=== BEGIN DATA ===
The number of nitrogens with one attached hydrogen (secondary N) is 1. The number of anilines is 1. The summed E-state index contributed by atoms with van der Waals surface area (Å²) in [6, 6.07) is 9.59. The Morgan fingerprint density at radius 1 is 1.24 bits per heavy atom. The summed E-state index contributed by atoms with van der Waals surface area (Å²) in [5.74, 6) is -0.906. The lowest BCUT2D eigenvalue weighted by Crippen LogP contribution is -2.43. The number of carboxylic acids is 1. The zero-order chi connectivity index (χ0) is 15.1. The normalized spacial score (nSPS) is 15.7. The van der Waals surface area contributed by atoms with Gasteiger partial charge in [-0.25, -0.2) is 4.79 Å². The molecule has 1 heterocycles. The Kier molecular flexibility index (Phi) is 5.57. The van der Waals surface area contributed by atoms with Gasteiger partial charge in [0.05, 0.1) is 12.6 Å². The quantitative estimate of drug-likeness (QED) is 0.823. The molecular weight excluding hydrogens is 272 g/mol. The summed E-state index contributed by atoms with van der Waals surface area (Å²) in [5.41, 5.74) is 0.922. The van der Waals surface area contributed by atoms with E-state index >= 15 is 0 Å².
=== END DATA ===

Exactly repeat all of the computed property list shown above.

The number of nitrogens with one attached hydrogen (secondary N) is 1. The number of anilines is 1. The summed E-state index contributed by atoms with van der Waals surface area (Å²) in [6, 6.07) is 9.59. The Morgan fingerprint density at radius 1 is 1.24 bits per heavy atom. The summed E-state index contributed by atoms with van der Waals surface area (Å²) in [5.74, 6) is -0.906. The lowest BCUT2D eigenvalue weighted by Crippen LogP contribution is -2.43. The number of carboxylic acids is 1. The zero-order chi connectivity index (χ0) is 15.1. The normalized spacial score (nSPS) is 15.7. The van der Waals surface area contributed by atoms with Gasteiger partial charge in [-0.25, -0.2) is 4.79 Å². The molecule has 1 heterocycles. The Kier molecular flexibility index (Phi) is 5.57. The van der Waals surface area contributed by atoms with Gasteiger partial charge in [0.05, 0.1) is 12.6 Å². The quantitative estimate of drug-likeness (QED) is 0.823. The molecular weight excluding hydrogens is 272 g/mol. The summed E-state index contributed by atoms with van der Waals surface area (Å²) in [5.41, 5.74) is 0.922. The van der Waals surface area contributed by atoms with E-state index >= 15 is 0 Å².